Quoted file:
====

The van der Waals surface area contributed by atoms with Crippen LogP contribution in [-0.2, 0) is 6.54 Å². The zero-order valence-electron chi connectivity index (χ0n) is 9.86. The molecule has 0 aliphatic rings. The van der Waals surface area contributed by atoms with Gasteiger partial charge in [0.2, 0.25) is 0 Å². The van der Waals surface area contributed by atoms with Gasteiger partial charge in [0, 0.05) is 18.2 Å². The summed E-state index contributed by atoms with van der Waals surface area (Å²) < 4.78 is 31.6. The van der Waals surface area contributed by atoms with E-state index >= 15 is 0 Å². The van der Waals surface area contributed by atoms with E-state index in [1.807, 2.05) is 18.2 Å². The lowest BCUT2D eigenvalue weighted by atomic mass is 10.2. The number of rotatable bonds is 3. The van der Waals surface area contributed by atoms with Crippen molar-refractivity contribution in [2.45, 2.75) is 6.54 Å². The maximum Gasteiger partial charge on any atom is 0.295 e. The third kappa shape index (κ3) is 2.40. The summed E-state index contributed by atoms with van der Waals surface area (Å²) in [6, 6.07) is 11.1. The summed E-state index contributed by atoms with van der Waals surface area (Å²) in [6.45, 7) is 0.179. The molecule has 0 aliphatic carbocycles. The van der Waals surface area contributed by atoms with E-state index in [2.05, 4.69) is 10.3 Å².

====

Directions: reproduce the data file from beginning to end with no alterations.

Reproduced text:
The van der Waals surface area contributed by atoms with Crippen LogP contribution in [-0.2, 0) is 6.54 Å². The zero-order valence-electron chi connectivity index (χ0n) is 9.86. The molecule has 0 aliphatic rings. The van der Waals surface area contributed by atoms with Gasteiger partial charge in [0.2, 0.25) is 0 Å². The van der Waals surface area contributed by atoms with Gasteiger partial charge in [0, 0.05) is 18.2 Å². The summed E-state index contributed by atoms with van der Waals surface area (Å²) < 4.78 is 31.6. The van der Waals surface area contributed by atoms with E-state index >= 15 is 0 Å². The van der Waals surface area contributed by atoms with E-state index in [1.807, 2.05) is 18.2 Å². The lowest BCUT2D eigenvalue weighted by atomic mass is 10.2. The number of rotatable bonds is 3. The van der Waals surface area contributed by atoms with Crippen molar-refractivity contribution in [2.45, 2.75) is 6.54 Å². The maximum Gasteiger partial charge on any atom is 0.295 e. The third kappa shape index (κ3) is 2.40. The summed E-state index contributed by atoms with van der Waals surface area (Å²) in [6, 6.07) is 11.1. The summed E-state index contributed by atoms with van der Waals surface area (Å²) in [6.45, 7) is 0.179. The molecule has 0 aliphatic carbocycles. The van der Waals surface area contributed by atoms with E-state index in [2.05, 4.69) is 10.3 Å².